Description
This brass semicircular protractor is graduated by single degrees and marked by tens, from left to right and from right to left, from 10° to 180°. The degree lines are probably stamped rather than engraved by hand and thus represent a notable increase in workmanship over MA.326978 and MA.316861. Higher levels of accuracy were not reached until machine division was achieved by instrument makers such as Jesse Ramsden, who worked approximately fifty years after this protractor was manufactured.
The inner edge of the base of the protractor is slanted, and there is a notch at the origin point. The base carries a maker's mark: Delure À Paris. The protractor is very similar to one depicted in the famous manual on mathematical instruments by Jean-Baptiste Delure's son-in-law, Nicolas Bion. The protractor dates to about 1720. It was purchased in 1959 from the estate of Henry Russell Wray via an auction conducted by Maggs Bros. Ltd. of London.
References:
Nicolas Bion, Traité de la construction et des principaux usages des instruments de mathematique (Paris, 1709), 25–27.
Peggy Aldrich Kidwell, Amy Ackerberg-Hastings, and David Lindsay Roberts, Tools of American Mathematics Teaching, 1800–2000 (Baltimore: Johns Hopkins University Press, 2008), 166–168.
Maya Hambly, Drawing Instruments: 1580–1980 (London: Sotheby's Publications, 1988), 120–121.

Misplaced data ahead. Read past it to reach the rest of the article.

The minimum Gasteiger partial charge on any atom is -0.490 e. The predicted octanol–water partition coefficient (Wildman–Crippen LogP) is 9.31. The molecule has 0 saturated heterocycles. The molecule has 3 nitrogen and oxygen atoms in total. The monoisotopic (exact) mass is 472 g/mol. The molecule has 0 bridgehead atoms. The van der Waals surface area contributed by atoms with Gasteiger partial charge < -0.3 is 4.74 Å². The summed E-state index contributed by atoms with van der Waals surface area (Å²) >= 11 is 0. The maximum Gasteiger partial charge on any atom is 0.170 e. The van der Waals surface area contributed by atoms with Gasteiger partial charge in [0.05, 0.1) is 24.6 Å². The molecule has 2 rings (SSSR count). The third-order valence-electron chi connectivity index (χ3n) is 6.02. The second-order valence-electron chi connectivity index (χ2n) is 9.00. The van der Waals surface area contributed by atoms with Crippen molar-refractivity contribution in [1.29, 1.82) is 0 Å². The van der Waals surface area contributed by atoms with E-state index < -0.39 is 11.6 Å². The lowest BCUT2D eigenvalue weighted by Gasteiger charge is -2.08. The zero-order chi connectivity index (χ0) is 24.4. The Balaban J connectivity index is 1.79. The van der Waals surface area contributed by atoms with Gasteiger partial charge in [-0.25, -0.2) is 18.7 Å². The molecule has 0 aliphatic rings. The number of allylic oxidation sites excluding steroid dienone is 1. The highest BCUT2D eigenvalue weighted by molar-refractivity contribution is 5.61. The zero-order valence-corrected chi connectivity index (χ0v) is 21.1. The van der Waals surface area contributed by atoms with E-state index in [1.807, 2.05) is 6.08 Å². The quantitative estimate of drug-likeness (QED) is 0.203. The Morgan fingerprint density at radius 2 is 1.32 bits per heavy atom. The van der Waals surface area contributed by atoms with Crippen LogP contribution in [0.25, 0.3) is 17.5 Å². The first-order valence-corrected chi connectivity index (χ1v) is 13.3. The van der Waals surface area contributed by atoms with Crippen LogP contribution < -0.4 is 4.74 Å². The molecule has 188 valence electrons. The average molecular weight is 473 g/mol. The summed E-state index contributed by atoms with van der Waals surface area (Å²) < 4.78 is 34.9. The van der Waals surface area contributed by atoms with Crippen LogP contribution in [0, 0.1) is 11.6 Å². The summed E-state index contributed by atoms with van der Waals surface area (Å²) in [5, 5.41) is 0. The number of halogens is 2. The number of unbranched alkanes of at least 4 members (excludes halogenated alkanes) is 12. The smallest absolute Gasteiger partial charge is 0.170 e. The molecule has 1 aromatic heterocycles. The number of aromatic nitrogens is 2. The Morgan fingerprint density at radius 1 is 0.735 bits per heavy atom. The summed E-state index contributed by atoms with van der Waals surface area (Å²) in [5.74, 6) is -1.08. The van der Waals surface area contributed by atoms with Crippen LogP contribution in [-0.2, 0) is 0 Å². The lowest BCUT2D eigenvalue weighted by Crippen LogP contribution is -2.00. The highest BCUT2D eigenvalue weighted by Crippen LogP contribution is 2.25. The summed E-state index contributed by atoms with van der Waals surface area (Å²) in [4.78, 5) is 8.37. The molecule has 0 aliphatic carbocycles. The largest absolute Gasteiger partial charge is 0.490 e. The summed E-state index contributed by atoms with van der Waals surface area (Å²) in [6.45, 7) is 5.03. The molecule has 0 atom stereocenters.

Jean-Dominique Augarde, "La fabrication des instruments scientifiques du XVIIIe siècle et la corporation des fondeurs," in Christine Blondel et al., eds., Studies in the History of Scientific Instruments (London, 1989), 62–63.
Reference:
Sotheby & Company, Catalogue of a Collection of Scientific Instruments, the Property of the Late Henry Russel Wray, London, 1959 (a copy of the catalogue is in the accession file).
Location
Currently not on view
date made
ca 1720
maker
Delure, Jean-Baptiste-Nicolas
ID Number
MA.316930
accession number
228694
catalog number
316930
This brass parallel rule has a semicircular protractor attached to the top blade. The protractor is divided to degrees and marked by tens from 10 to 90 to 10.
Description
This brass parallel rule has a semicircular protractor attached to the top blade. The protractor is divided to degrees and marked by tens from 10 to 90 to 10. A movable arm attached to the origin point of the protractor contains a vernier, which was intended to permit the measurement of angles to 5 minutes of accuracy. The hinges connecting the blades of the rule are straight. There is no maker’s mark.